The Long Road to Recovery After COVID-19

Hana Akselrod Headshot

In the midst of the COVID-19 pandemic, one persistent issue has emerged: Long COVID syndrome. About 10 to 30% of people diagnosed with COVID-19 suffer from lingering symptoms months after being infected. The George Washington University (GW) Medical Faculty Associates (MFA), however, is doing its best to help. Every week, the MFA hosts a clinic, with a goal of customizing treatment plans for each patient. Hana Akselrod, MD, MPH, an infectious disease physician with the MFA and assistant professor of medicine at the GW School of Medicine and Health Sciences, explains what Long COVID is, how the GW MFA is supporting patients, and what the future holds for treatment.


Q: What is Post-Acute Sequelae of COVID (PASC), otherwise known as Long COVID, and what are the symptoms?

Akselrod: One of the more common definitions for PASC is having substantial symptoms more than 10 weeks, or two months, after initial diagnosis. The symptoms themselves vary. Some people experience significant respiratory problems or are unable to tolerate exercise or exertion. Others have nerve pain, persistent headaches, trouble concentrating, or memory problems, which have been described as a kind of brain fog. And then some people tend to get fevers, muscle aches, and inflammation-like symptoms.


Q: Do you know why some people, but not others, develop Long COVID?

Akselrod: There’s no single patient profile because this is a new clinical entity that we’re figuring out collectively. However, there are areas of overlap with other post-infectious syndromes. A minority of people who have an acute viral infection or Lyme disease, for example, may develop inflammatory or painful changes that persist for a long time after the initial illness. The pathogen that triggered this is gone, but the inflammation or the symptoms persist. We do not know yet if there are certain genetic or environmental factors that may be predisposed to these phenomena. We do know that Long COVID is not limited to a single demographic group in the U.S. and is also reported in other countries.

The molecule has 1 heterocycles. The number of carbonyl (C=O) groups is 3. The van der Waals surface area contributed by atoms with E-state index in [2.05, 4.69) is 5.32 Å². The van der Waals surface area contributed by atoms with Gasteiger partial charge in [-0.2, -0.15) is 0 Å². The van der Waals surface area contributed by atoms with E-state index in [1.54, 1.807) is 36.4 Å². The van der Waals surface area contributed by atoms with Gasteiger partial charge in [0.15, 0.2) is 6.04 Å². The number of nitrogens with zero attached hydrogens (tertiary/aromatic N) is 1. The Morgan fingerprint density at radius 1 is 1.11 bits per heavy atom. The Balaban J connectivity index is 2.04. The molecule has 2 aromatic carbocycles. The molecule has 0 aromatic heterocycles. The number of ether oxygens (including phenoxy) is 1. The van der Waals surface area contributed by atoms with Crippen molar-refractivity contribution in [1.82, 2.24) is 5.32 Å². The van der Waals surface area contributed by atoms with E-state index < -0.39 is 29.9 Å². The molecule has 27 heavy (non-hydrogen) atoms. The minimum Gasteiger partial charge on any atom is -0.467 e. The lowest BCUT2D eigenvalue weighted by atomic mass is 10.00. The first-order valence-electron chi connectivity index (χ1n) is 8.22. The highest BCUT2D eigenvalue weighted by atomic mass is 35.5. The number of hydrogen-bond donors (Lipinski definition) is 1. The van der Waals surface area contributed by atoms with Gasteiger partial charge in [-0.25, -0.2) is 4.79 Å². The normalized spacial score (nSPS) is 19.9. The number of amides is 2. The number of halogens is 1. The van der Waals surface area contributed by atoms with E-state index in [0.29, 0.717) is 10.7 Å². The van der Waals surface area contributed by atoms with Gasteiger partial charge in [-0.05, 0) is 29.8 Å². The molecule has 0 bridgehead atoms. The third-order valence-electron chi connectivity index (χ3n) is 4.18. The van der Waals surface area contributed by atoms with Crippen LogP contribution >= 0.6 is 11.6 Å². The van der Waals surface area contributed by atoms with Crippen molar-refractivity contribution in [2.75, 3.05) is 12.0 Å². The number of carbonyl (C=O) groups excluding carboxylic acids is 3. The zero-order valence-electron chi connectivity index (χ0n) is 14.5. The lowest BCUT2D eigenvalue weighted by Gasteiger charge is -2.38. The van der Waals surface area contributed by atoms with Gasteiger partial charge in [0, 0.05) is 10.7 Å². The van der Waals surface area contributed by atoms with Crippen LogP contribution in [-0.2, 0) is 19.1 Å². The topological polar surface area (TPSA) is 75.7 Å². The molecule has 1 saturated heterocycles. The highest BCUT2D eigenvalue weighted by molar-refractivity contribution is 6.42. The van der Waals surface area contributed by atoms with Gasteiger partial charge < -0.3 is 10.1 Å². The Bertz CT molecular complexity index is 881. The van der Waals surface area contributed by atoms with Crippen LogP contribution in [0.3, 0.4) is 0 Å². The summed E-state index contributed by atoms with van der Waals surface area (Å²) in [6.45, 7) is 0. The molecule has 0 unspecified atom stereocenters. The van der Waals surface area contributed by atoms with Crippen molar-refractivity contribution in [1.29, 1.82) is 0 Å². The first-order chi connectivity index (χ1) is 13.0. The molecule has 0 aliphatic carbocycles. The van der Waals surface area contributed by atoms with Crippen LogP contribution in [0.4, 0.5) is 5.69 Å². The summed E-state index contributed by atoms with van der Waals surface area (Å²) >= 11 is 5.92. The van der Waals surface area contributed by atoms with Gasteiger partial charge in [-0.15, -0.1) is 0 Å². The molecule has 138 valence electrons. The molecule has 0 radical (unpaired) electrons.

Q: How has GW responded to help these patients here?

Akselrod: We have launched a clinic dedicated to patients with post-acute symptoms after COVID. This includes both people who were severely ill in the hospital and have had a difficult time recovering, as well as those whose initial symptoms were not severe but who developed prolonged symptoms afterward. In speaking with leaders of similar clinics in other academic medical centers across the country, we have a shared impression that we are dealing with a real clinical syndrome that we do not fully understand. However, we hope to come out of this pandemic with a better understanding of the immune system and what can happen to it in response to certain infections.

We’re trying to be very thoughtful about how, in the months to come, we can make the clinic more accessible and equitable, and better understand who in the greater Washington, D.C., area is affected. Additionally, we have been developing scientific research protocols to help shed light on the mechanisms of disease and identify strategies for diagnosis and treatment.


Q: How many patients have you seen since you opened the clinic?

Akselrod: We have seen more than 100 patients since October 2020. The clinic is at full capacity right now, and we are in the process of adding more slots and training additional providers to help meet the need after the wave of new infections this winter. The patients have been tremendous advocates for themselves, organizing and sharing resources and approaches on social media outlets.